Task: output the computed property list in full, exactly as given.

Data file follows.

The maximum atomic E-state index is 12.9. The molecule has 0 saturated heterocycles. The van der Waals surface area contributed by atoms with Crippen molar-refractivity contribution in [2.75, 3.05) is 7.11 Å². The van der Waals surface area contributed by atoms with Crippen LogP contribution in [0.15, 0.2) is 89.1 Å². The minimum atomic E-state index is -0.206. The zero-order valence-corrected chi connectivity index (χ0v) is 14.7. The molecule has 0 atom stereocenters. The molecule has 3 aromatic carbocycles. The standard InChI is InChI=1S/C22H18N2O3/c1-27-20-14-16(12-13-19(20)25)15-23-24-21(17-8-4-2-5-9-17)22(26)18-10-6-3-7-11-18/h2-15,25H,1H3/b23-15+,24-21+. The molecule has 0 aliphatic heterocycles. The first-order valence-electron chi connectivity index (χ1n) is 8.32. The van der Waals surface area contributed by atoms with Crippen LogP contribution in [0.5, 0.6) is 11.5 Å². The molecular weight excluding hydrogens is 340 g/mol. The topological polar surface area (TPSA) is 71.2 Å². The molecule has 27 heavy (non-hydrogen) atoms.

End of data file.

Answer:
The maximum atomic E-state index is 12.9. The molecule has 0 saturated heterocycles. The van der Waals surface area contributed by atoms with Crippen molar-refractivity contribution in [2.75, 3.05) is 7.11 Å². The van der Waals surface area contributed by atoms with Crippen LogP contribution in [0.15, 0.2) is 89.1 Å². The minimum atomic E-state index is -0.206. The zero-order valence-corrected chi connectivity index (χ0v) is 14.7. The molecule has 0 atom stereocenters. The molecule has 3 aromatic carbocycles. The standard InChI is InChI=1S/C22H18N2O3/c1-27-20-14-16(12-13-19(20)25)15-23-24-21(17-8-4-2-5-9-17)22(26)18-10-6-3-7-11-18/h2-15,25H,1H3/b23-15+,24-21+. The molecule has 0 aliphatic heterocycles. The first-order valence-electron chi connectivity index (χ1n) is 8.32. The van der Waals surface area contributed by atoms with Crippen LogP contribution in [0.5, 0.6) is 11.5 Å². The molecular weight excluding hydrogens is 340 g/mol. The topological polar surface area (TPSA) is 71.2 Å². The molecule has 27 heavy (non-hydrogen) atoms.